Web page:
Elofson, Warren. Somebody Else's Money: The Walrond Ranch Story, 1883-1907. Calgary: University of Calgary Press, 2009.
The Walrond Ranch, a cattle and horse operation in the foothills of southern Alberta, was one of the four giants of the livestock grazing industry in the late nineteenth and early twentieth century. At its height, the Walrond ran over 10,000 cattle along with several hundred well-bred Clydesdale and Shire horses on nearly 300,000 acres of land.
Ultimately, however, the Walrond failed. The driving force behind the ranch, Dr. Duncan McNab McEachran, had high aspirations and communicated his optimism to Sir John Walrond and the rest of the British investors funding the venture. But reality quickly set in. Winter storms, drought, disease, and predators constantly depleted the Walrond's herds and the operation inexorably slipped toward bankruptcy. McEachran's poor management played just as large a role as the environmental challenges in the ranch's downfall; his stubborn reluctance to admit failure prolonged the inevitable, wasting more and more investor dollars in the meantime.
Somebody Else's Money is the first close environmental and economic study of one of the so-called "great" ranches on the northern Great Plains of North America. Author Warren Elofson examines the business side of large-scale, open range grazing and describes the myriad of natural and man-made obstacles that barred it from success. He argues that, financially, the Walrond was doomed from the beginning because its management approach and grazing practices were unsuited to both the natural and economic conditions of the frontier environment.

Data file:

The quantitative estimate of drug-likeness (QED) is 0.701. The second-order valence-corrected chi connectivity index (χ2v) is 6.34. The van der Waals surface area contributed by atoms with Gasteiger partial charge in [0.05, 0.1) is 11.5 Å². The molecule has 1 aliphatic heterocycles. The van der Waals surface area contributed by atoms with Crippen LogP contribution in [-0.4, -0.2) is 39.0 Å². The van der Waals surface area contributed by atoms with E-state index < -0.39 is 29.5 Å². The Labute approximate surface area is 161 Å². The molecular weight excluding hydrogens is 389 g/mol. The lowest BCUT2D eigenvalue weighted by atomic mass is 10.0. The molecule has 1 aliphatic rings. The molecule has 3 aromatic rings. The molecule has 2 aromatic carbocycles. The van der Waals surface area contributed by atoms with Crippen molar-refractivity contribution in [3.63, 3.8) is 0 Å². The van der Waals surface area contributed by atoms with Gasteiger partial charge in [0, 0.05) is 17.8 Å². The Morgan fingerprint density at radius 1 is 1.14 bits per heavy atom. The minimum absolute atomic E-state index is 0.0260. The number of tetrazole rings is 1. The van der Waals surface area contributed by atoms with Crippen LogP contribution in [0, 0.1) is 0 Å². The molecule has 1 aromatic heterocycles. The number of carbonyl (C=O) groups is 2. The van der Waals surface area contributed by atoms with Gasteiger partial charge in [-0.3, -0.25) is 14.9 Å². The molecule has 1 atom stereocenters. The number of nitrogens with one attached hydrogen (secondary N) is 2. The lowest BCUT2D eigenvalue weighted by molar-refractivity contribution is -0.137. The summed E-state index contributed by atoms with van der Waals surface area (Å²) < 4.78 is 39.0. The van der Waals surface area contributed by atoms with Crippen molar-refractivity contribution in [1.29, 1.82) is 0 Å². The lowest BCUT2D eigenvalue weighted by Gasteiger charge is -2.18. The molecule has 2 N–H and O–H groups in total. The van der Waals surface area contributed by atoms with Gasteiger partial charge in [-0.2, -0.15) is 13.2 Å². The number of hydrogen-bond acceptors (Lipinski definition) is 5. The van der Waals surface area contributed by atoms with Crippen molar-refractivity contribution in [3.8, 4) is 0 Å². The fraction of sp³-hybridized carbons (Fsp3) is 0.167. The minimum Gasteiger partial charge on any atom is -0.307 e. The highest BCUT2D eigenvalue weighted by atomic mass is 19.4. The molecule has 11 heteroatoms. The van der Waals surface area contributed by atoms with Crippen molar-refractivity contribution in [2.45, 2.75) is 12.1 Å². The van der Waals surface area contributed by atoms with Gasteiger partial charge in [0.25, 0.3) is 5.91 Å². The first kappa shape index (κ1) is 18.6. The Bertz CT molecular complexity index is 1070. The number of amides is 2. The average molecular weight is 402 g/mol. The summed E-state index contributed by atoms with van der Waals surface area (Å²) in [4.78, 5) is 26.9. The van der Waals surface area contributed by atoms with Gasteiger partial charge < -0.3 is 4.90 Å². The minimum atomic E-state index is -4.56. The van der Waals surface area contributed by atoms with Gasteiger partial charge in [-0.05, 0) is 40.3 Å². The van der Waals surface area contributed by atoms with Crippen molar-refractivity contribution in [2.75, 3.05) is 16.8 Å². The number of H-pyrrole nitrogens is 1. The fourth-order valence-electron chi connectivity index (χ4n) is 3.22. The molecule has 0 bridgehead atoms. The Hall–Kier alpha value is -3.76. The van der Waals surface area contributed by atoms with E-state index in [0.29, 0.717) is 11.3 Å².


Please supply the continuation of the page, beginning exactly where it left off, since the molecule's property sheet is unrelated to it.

About the Author
Warren Elofson is the head of the history department at the University of Calgary, where he has taught since 1986. He has written several books on British and western Canadian history, including Cowboys, Gentlemen and Cattle Thieves: Ranching on the Western Frontier (2000) and Frontier Cattle Ranching in the Land and Times of Charlie Russell (2004). Much of Dr. Elofson's expertise in western Canadian agriculture comes from many years of personal experience ranching and farming in Alberta.
Hill, Alexander A. The Great Patriotic War of the Soviet Union, 1941-1945: A Documentary Reader. (Abingdon, Oxon/New York: Routledge, 2009).
This book consists of extracts from key documents, along with commentary and further reading, on the ‘Great Patriotic War’ of the Soviet Union against Nazi Germany, 1941-45.
Despite the historical significance of the war, few Soviet documents have been published in English. This work provides translations of a range of extracts from Soviet documents relating to the titanic struggle on the Eastern Front during World War II, with commentary. This is the only single-volume work in English to use documentary evidence to look at the Soviet war effort from military, political, economic and diplomatic perspectives. The book should not only facilitate a deeper study of the Soviet war effort, but also allow more balanced study of what is widely known in the West as the ‘Eastern Front’.
This book will be of much interest to students and scholars of military history, Soviet history, and World War II history
About the Author
Alexander Hill gained his PhD from the University of Cambridge in the summer of 2001, after which he was Teaching Fellow in Russian at the University of Strathclyde, Glasgow; Lecturer in History at the University of Newcastle upon Tyne; and Lecturer in Contemporary Russian History at the School of Slavonic and East European Studies, University College London. He joined the History Department as an Assistant Professor in Military History in the summer of 2004.